You do. And, um, over time, things started to change and, uh, Then I had this idea. I had watched an episode of hoarders the night before our monthly meeting. And so I was hosting at my house, which was a huge, big deal. So I had this tiny little house and it was the first time I was hosting like mature women, like, you know, so I was feeling, you know, more comfortable. And we had a question of the night. So we closed with a question. Anybody could grab it, you know, and take it. So here I was, I was like, I was like, I’m going to say something. So the, you know, closing toward the closing of the meeting, my heart’s beating out of my chest because I’m going to say something I’m going to bring up something.

So I approached and you know that the dozen or so women that were in my house, Is there really a need for this home organizing thing, this home organization kind of business and half of them. Now this was 2011, pre Marie Kondo and joy of tidying up and all of that stuff. And they said, are you kidding me?

Absolutely. And half of them hired me that night.

Roxanne Merket: Oh, wow.

Jessica Maldonado: So I was beside myself and I knew I had to, you know, really take advantage of it. I was working part-time at this school. So I immediately followed up, okay, when are we doing this? What night? What weekends? And like, just making it happen and to see. So I would work at this school.

I would do this in the off time. And then I was researching and I was like, oh my gosh, organizers make 50 to $200 an hour. Like I was blown away. Like you could even possibly get something like that. And I just started. And I think within four months I knew that it can be a thing that I was capable of doing it.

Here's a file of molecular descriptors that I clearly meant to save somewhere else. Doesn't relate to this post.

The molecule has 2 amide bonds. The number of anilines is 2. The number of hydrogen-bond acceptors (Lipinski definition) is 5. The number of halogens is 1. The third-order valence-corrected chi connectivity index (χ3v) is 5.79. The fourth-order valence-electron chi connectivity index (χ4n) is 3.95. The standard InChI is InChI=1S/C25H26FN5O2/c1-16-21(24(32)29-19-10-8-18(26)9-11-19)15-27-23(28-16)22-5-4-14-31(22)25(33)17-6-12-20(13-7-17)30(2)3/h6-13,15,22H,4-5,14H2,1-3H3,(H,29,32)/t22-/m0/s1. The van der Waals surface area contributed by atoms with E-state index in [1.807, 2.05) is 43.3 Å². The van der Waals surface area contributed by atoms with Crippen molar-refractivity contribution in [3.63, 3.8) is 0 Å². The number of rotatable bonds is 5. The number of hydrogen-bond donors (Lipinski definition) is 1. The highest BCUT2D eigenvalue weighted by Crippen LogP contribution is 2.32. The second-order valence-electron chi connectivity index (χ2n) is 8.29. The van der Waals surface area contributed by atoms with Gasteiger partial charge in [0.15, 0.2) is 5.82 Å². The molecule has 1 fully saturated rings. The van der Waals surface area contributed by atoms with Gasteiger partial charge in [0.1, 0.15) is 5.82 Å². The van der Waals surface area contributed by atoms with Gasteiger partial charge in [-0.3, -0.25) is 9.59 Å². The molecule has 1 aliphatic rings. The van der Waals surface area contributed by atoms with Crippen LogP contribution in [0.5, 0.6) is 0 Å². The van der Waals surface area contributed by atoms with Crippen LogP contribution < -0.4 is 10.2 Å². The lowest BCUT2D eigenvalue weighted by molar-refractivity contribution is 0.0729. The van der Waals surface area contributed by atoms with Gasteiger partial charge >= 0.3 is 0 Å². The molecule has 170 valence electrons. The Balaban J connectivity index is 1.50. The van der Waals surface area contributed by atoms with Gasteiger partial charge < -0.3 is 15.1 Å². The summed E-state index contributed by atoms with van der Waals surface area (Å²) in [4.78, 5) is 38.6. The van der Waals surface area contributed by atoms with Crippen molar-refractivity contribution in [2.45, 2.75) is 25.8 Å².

So I had tested, I got before and after photos and because that’s what my networking groups are, like, get those before and after photos, those are what you need. So within four months I opened up my LLC and at the time it was organized by design. And a year ago, I rebranded to Organista Home. So since then I’ve been in business, it’ll be 10 years next.

Roxanne Merket: Congratulations. Happy anniversary. That’s a big deal.

Jessica Maldonado: a big deal. Uh, I’ve worked with over 300 clients and donated over a million items to charity. So helping women reclaim their space, feel happy at home, saving relationships. Um, friendships, all kinds of things. I mean, I just got off an eight hour job in Manasquan, two very busy doctors, and I’m just helping them purge it and actually finding that word here.